Second, the private sector must reach out to directly support women – particularly in those parts of the world where progress is slow. That is why, at the Bank, we are tackling this issue head on. For instance, the board and shareholders have worked closely with Boston Consulting Group to reposition the Bank, so that it actively supports young women’s professional development, empowering them as business entrepreneurs. Backed by a family that places a high value on having women in positions of leadership, the Bank places great emphasis on encouraging their professional development as entrepreneurs – especially in emerging markets.
Families can help, too. In addition to fostering independence and a work ethic in their daughters – just as my father did for me – parents need to encourage their sons’ minds to grow in a positive way, showing them that women have choices and agency. As they grow up and enter the workforce, this will shift the way they see women in general, and will treat their female colleagues better as a result.
Women add value
But perhaps if CEOs, company board members and government ministers around the globe need that extra bit of incentive to drive progress, we should let them know that there is also a strong business case for gender equality. Women able to take advantage of greater business opportunities do not only add to their own pocket, but are also better positioned to support their families and the wider economy. In European countries, achieving full gender parity could add to a country’s annual GDP growth – translating into an extra $250 billion for the UK’s economy, $310 billion for Germany, and $320 billion for France, to name just a few.
They should also remember that women have considerable knowledge and skills to apply to business. Today, in the developed world, those with an “XX” chromosome are now, on average, better educated than those with an “XY”. Over half of university graduates in OECD countries are now women. In the UK, according to universities admissions service UCAS, women are a third more likely to attend higher education than their male counterparts. Our challenge is to help translate this progress from the classroom and lecture theatre into the office.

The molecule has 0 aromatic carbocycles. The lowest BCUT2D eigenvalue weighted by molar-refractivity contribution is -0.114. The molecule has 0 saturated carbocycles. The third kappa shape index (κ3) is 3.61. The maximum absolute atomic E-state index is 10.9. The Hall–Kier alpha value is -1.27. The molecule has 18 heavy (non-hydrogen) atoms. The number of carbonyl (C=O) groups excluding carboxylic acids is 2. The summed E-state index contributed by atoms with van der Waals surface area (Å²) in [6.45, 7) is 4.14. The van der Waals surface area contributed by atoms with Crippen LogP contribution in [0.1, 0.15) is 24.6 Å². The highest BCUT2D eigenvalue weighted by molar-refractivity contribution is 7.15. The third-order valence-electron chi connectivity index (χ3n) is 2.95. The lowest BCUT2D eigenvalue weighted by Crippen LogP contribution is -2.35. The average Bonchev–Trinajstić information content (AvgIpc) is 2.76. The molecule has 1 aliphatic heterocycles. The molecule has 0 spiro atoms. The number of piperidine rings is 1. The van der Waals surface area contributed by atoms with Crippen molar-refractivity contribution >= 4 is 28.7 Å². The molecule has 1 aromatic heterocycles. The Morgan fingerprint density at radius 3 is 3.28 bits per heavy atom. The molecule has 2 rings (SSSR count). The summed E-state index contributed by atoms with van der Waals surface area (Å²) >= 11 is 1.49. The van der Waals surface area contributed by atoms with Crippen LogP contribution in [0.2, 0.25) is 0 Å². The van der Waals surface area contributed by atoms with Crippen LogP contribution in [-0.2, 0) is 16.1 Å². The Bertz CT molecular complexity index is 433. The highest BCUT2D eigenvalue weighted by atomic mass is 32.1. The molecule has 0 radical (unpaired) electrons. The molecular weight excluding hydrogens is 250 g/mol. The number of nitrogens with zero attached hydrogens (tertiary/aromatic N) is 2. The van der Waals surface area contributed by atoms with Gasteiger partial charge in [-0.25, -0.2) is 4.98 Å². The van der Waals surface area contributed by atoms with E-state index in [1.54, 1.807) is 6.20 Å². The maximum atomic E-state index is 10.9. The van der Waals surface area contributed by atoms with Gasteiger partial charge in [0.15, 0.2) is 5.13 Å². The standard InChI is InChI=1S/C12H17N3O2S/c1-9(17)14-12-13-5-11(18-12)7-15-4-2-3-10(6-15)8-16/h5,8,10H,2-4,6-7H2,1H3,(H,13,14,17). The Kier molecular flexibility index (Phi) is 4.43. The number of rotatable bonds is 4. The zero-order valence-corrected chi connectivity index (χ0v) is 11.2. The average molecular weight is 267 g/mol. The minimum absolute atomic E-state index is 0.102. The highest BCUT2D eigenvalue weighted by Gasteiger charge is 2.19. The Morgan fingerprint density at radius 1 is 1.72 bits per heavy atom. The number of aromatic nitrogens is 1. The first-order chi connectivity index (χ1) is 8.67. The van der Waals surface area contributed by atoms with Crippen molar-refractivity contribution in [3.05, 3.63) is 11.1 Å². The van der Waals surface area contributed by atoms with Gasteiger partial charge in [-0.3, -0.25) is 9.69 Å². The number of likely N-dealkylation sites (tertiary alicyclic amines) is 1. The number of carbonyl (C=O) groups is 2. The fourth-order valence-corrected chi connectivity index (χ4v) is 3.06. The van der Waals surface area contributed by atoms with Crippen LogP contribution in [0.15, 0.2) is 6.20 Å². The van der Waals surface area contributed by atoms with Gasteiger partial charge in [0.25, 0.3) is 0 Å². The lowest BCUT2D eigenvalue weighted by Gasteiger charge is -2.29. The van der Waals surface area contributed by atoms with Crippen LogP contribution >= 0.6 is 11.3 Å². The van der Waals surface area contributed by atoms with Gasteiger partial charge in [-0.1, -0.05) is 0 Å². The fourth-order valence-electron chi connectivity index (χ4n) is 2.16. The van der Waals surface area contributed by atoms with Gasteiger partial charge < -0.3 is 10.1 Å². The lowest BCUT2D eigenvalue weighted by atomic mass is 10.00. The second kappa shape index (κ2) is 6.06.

For me, the issue is highly personal. When working in London, Paris, New York, Geneva or Monaco, I see at first hand why we need more women business leaders and entrepreneurs – and why we need more respect for those that have gained success. Networking and speaking at events and conferences, I see it when people question my wearing a tie – the mark of a man’s world – or when I feel compelled to dress up in a suit to “fit in” around professional men – when I should have the right to wear exactly what I want.
Fortunate enough to be in a position of influence, I strongly believe it is my responsibility to give back, in order to support others’ empowerment and boost their own opportunities. It is why I have recently launched a luxury brand – inspired by the Prince Albert II of Monaco Foundation – which is designed to help support women and girls.
Remarkable progress has been made in the promotion of women’s rights, but the journey to full gender equality is not yet over. We women need to take the initiative and work to boost our own professional status – instead of waiting around for the men to do it for us. Now is the time for the business world to allow women to thrive.